Happy Labor Day, everyone!

Haiku Blogfest Entry

3 September 2010 14 comments

Let me preface this by saying that I don’t consider myself much of a writer or anything like a poet. I do love haiku as a form since it involves an unusual form of wordplay for the English language. Hence, I have decided to enter this blogfest.

Newcomers, I am sorry to disappoint if you were expecting something of literary merit. Mostly you will find ramblings and musings on technical and philosophical topics. If you find them interesting, so much so the better. If not, I apologize and wish you well.

My haiku:

Wittgenstein said that
“Die Welt ist alles, was der
Fall ist.” Yes, but no.

I wrote about 7 haiku in preparation for this blogfest, but chose this one because it was most relevant to the spirit of my blog, even if it is at odds with the spirit of the haiku form.

The quote is the first main proposition of the Tractatus Logico-Philosophicus. It translates most often as “The world is everything that is the case.” The “yes, but no” is a reference to a particular interpretation of the TLP that states that it is but a means to an end and that if one truly understands what the TLP is presenting, it is reduced to non-sense. I’ve heard it referred to as a ladder that is discarded when one reaches the top, because once one has reached the conclusions that Wittgenstein has, one will see the world as more than a mere collection of facts. This is something that put Wittgenstein at odds with certain Vienna Circle members, but that is a story for another time.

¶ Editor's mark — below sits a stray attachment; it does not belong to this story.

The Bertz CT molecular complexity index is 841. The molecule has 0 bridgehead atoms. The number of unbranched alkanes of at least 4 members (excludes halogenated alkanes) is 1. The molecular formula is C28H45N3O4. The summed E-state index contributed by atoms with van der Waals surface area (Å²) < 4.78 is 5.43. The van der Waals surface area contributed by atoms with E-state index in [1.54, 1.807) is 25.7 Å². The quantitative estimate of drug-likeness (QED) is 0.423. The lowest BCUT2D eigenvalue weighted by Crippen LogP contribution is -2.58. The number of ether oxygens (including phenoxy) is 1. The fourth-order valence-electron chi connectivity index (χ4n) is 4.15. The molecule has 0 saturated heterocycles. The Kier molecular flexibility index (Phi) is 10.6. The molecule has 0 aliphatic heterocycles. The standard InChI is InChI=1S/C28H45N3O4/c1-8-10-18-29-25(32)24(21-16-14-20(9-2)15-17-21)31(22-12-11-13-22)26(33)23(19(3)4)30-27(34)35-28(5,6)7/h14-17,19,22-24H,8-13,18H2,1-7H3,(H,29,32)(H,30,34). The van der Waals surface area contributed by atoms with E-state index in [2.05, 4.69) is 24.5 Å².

Categories: Philosophical

Why DIY?

25 July 2010 Leave a comment

Inspired by helping my wife paint our bathroom and this article.

As I’ve stated previously, I’m a firm believer in DIY ethics. If I have the means and skill to do it myself, I’m going to do it myself. If I don’t have the skills, I’ll get them. Only if I don’t have the means do I consider passing it on to someone else. However, I don’t think that’s all that DIY encompasses.

For me, DIY is about getting the most out of everything. Even in our modern age of disposable everything, not everything need be disposable. Since I work in the technology field, technology is the first place where I took doing it myself seriously. It’s a lot easier to get started in areas where you have skills.